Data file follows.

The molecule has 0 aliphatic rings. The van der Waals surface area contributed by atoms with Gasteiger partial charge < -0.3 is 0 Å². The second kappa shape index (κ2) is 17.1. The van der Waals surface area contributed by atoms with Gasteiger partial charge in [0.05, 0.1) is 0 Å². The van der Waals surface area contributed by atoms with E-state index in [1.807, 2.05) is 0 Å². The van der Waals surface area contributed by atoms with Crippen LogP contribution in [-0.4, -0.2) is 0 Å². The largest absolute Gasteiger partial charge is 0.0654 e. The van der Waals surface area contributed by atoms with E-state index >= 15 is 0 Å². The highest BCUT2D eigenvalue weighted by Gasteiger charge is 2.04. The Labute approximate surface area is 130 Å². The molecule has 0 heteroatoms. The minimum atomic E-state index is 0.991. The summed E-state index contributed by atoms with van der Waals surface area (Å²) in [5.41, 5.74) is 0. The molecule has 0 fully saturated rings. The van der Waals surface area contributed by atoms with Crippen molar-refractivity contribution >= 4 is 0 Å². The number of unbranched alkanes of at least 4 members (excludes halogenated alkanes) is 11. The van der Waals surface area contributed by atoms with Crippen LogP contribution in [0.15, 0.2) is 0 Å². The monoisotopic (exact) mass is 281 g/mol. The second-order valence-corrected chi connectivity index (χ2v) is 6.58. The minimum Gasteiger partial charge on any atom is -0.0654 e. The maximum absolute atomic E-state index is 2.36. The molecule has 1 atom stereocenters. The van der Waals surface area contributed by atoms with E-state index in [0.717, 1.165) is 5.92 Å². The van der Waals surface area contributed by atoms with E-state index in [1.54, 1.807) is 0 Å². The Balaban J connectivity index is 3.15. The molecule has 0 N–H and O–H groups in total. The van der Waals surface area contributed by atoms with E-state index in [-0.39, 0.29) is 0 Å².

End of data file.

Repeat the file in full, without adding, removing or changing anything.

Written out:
The molecule has 0 aliphatic rings. The van der Waals surface area contributed by atoms with Gasteiger partial charge < -0.3 is 0 Å². The second kappa shape index (κ2) is 17.1. The van der Waals surface area contributed by atoms with Gasteiger partial charge in [0.05, 0.1) is 0 Å². The van der Waals surface area contributed by atoms with E-state index in [1.807, 2.05) is 0 Å². The van der Waals surface area contributed by atoms with Crippen LogP contribution in [-0.4, -0.2) is 0 Å². The largest absolute Gasteiger partial charge is 0.0654 e. The van der Waals surface area contributed by atoms with E-state index >= 15 is 0 Å². The highest BCUT2D eigenvalue weighted by Gasteiger charge is 2.04. The Labute approximate surface area is 130 Å². The molecule has 0 heteroatoms. The minimum atomic E-state index is 0.991. The summed E-state index contributed by atoms with van der Waals surface area (Å²) in [5.41, 5.74) is 0. The molecule has 0 fully saturated rings. The van der Waals surface area contributed by atoms with Crippen molar-refractivity contribution >= 4 is 0 Å². The number of unbranched alkanes of at least 4 members (excludes halogenated alkanes) is 11. The van der Waals surface area contributed by atoms with Crippen LogP contribution in [0.15, 0.2) is 0 Å². The monoisotopic (exact) mass is 281 g/mol. The second-order valence-corrected chi connectivity index (χ2v) is 6.58. The minimum Gasteiger partial charge on any atom is -0.0654 e. The maximum absolute atomic E-state index is 2.36. The molecule has 1 atom stereocenters. The van der Waals surface area contributed by atoms with E-state index in [0.717, 1.165) is 5.92 Å². The van der Waals surface area contributed by atoms with E-state index in [1.54, 1.807) is 0 Å². The Balaban J connectivity index is 3.15. The molecule has 0 N–H and O–H groups in total. The van der Waals surface area contributed by atoms with E-state index in [-0.39, 0.29) is 0 Å².